How is it with W@R3Z?

loocas | opinions | Wednesday, January 23rd, 2008

vista_photoshop_boxes.jpgDisclaimer: this article is in NO WAY intednded to guide anyone to using pirated software! It’s solely my own opinion based on my own experience.

So, what is all about that oh-so-prohibited word “warez”? Is it really that bad, evil and immoral using pirated software? It all depends on your point of view and other circumstances. On one hand, companies try very hard to avoid their software being pirated all over the web and even go as far as “hiring” legal force to do whatever it takes to stop you or anyone else from using their software without a “legally” obtained licence. On the other hand, there’re always hobbyists, students who can’t afford it or simply people who don’t like paying big bucks for software that they’re not sure they’ll be able to handle/use and the trials (that are often being crippled by the manufacturers) aren’t good enough for a full and thorough evaluation. Of course, there are also users who simply don’t give a damn and pirate even open source software ;)

One of the major features the companies scream about when it comes to software piracy is support. This, almost mythical, word should mean something like when you run into serious problems with your software, you’re, as a valued customer, eligible for some professional advice, help or simply a solution to the problem of yours. I say “should” as you’ll see it is not always true that you will get an answer to your question/problem, if any!

My personal, very recent, experience is quite different from all the anti-piracy banners and official propaganda. I’ve recently upgraded to a full x64 system based on a Windows Vista Business (64-bit) EN version, which is a different story. I, obviously as it is normal after a fresh install, collected all the software I legally own and started installing onto the clean system. To my surprise and quite a bit of a shock, I shall say, all my enthusiasm vaporised in anger when I installed my own copy of Adobe’s Photoshop CS2. I know it’s a 32-bit software, but that should run without any trouble on an 64-bit system with a 32-bit emulation (which Vista has). The problem wasn’t in that I couldn’t run Photoshop, I could, the treason came with keyboard input. I couldn’t use my navigation arrow keys, I couldn’t use delete, home or even function keys. They worked, however, the input in Photoshop was completely different from what I typed on my keyboard. For example, the delete key resulted in a “$” sign input, the home key was a “@” and so on. I couldn’t delete layers, move objects in the canvas, type anything in, nothing at all. This was a vital disfunction of Photoshop, and I blame Adobe for this nonsense, because all other applications, 32-bit and 64-bit alike, worked properly on the very system.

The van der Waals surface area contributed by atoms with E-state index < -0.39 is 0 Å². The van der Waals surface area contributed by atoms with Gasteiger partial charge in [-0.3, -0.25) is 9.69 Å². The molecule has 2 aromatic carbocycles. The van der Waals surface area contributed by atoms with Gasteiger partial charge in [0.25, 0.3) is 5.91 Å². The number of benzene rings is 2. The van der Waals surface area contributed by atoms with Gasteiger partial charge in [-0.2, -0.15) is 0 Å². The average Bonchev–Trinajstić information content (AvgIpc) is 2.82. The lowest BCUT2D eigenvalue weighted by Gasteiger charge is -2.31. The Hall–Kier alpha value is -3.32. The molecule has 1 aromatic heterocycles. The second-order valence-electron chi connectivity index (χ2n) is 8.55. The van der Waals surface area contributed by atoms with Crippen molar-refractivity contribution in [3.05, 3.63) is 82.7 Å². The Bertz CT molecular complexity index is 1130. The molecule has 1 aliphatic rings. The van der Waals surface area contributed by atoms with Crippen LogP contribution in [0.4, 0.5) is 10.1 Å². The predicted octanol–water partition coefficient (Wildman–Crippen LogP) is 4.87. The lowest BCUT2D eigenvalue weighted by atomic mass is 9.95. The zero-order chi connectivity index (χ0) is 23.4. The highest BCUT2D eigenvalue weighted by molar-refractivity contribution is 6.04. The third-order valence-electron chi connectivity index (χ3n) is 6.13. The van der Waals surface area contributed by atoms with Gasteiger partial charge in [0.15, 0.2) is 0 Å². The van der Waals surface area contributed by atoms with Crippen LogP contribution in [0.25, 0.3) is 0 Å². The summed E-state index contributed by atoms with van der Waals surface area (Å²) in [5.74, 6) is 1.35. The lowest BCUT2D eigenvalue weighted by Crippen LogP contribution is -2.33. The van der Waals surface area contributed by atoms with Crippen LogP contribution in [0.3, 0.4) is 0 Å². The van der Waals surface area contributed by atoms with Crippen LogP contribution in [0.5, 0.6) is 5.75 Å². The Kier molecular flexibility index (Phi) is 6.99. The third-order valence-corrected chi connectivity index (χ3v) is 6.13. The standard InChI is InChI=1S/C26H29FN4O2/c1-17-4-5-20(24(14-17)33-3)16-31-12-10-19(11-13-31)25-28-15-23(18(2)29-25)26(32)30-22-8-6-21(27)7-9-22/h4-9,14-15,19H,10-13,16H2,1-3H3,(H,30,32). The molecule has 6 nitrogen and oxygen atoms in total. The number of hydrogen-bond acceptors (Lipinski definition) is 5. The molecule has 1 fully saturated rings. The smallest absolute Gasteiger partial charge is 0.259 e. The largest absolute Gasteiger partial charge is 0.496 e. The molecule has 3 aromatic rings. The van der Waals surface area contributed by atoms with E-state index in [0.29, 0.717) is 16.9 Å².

So, what does all this have to do with software piracy? Well, after a thorough re-install of the whole system on a freshly formatted partition, I came to the same result with my own, boxed, version of Photoshop. I should add that neither of the patches and updates from Adobe for PS CS2 worked. The second time I faced the same problem, which is vital to my work as I use Photoshop every day, I tried, just for the heck of it, a pirated version of Photoshop CS2. I didn’t use the keygen to obtain the serial number and the activation key for that, instead I used my own serial number. This installation of Photoshop, to my shock, worked absolutely fine without any trouble at all! All the keys on my keyboard worked as they should, all the updates downloaded and worked as they should, everything worked as it should! But the worst part of all is the “support” I got from Adobe. To this date: NONE! No answer, no phone call, no interest. I registered my product the first time I encountered the malfunction (even though I don’t usually register software if I don’t have to) and filed a bug report on Adobe’s web site. Twice. I didn’t call the support as I don’t live in the U.S. and I didn’t purchase the package from our local, Czech, reseller, so, I might have had a bit of a luck with that, however, not a single e-mail after little over a week? That’s ridiculous. I can’t imagine not being able to use Photoshop this long, it’s just unacceptable for a freelance artist, or anyone for that matter.

So, what do the companies actually offer for our money? If it was eye-for-an-eye, then if the companies offer nothing, why bother paying the extra? Especially considering the fact that Adobe charges over 100% MORE for their products here in Europe than they do in the U.S.! This really is ridiculous and upsetting, at least. Nevertheless, as I said, I don’t recommend anyone using pirated software, I don’t use it, I don’t like it, since I value the time and effort put into the development of the product, but this article clearly shows how things are when it comes down to the “real deal”. At least I have this, unpleasant, experience.

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